Step 4: Make Any Necessary Adjustments

One of the biggest benefits of using Illustrator to wrap your text around shapes is that you can make adjustments to the shapes in real time without affecting the text.

At any point you can move your object around, and your text will transform itself to accommodate whatever changes you make:

Live adjustments
You can continue making adjustments to your shape after you’ve wrapped your text.

This is also true for any other transformations you’d like to make to your shape, including:

  • Scaling
  • Shearing
  • Rotating
  • Changes to fill and stroke properties
  • & more

If you’d like to change the size of the padding between the letters and the edge of the shape — otherwise known as the offset — you can do so by selecting both the text and the shape, then navigate to: Object > Text Wrap > Text Wrap Options.

Text Wrap Options menu
The Text Wrap Options menu allows you to change the spacing between the text and the edge of your shape.

By default, the offset is set to 6 pt. Increasing it will add more space between the text and the shape, whereas decreasing it will reduce the space.

You can preview how the changes will look by toggling the Preview box in the Text Wrap Options menu.

Added spacing
Increasing the offset will allow you to add more separation between the text and the shape you’ve wrapped it around.

Flow Text Inside Of A Shape

If you’d like to flow you text inside of a shape with Illustrator, all you have to do is follow the same steps, only open the Text Wrap Options menu and enable the Inverse setting.

Inverse box
Ticking the Inverse box allows your to flow your text inside of a shape.

This will make it so that you text flows inside of the shape.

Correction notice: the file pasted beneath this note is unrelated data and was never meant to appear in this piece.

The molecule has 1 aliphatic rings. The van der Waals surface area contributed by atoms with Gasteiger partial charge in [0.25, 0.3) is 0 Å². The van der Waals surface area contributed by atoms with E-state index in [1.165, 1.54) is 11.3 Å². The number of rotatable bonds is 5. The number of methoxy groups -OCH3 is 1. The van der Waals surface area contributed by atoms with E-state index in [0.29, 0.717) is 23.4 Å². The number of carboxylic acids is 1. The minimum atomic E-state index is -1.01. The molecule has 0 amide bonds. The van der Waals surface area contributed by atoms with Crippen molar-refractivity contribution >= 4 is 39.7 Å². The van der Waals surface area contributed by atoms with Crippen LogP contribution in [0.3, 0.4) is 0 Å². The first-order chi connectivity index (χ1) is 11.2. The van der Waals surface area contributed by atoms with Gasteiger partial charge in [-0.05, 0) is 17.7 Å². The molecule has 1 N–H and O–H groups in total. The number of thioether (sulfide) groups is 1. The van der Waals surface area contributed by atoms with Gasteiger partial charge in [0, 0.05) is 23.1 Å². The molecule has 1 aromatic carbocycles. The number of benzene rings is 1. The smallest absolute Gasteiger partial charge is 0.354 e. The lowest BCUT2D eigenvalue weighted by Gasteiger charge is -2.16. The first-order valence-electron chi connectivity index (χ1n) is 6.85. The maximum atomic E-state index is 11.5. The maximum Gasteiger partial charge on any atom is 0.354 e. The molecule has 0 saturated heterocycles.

Text inside of a shape
Sometimes your text will overflow from the shape if there’s too much of it.

If you text is not visible after flowing it inside of the shape, then it’s likely because it’s positioned beneath the shape. To see it, you’ll have to either raise the text or lower the shape.

To lower the shape, simply select it and press Control + Shift + [ on your keyboard. This will send the shape to the bottom, making your text visible.


One of the things I’ve always liked better about Illustrator, as opposed to some of its alternatives, is how easy it is to work with text. This is something I touched on briefly in my comparison of Illustrator VS Inkscape, and it’s also true when it comes to wrapping text. It’s simply easier to flow text around a shape with Adobe Illustrator than it is with any other application I’ve used. And best of all, you can continue making changes to your design after the text has been generated. In other applications, adding text will have to be the final step, otherwise the text will become misaligned.

If any part of these instructions were unclear, or if you have any questions, simply leave a comment below. As always, thanks for stopping by!

Become A Master of Adobe Illustrator!

Want to learn more about how Adobe Illustrator works? Check out my Illustrator Explainer Series - a comprehensive collection of over 100 videos where I go over every tool, feature and function and explain what it is, how it works, and why it's useful.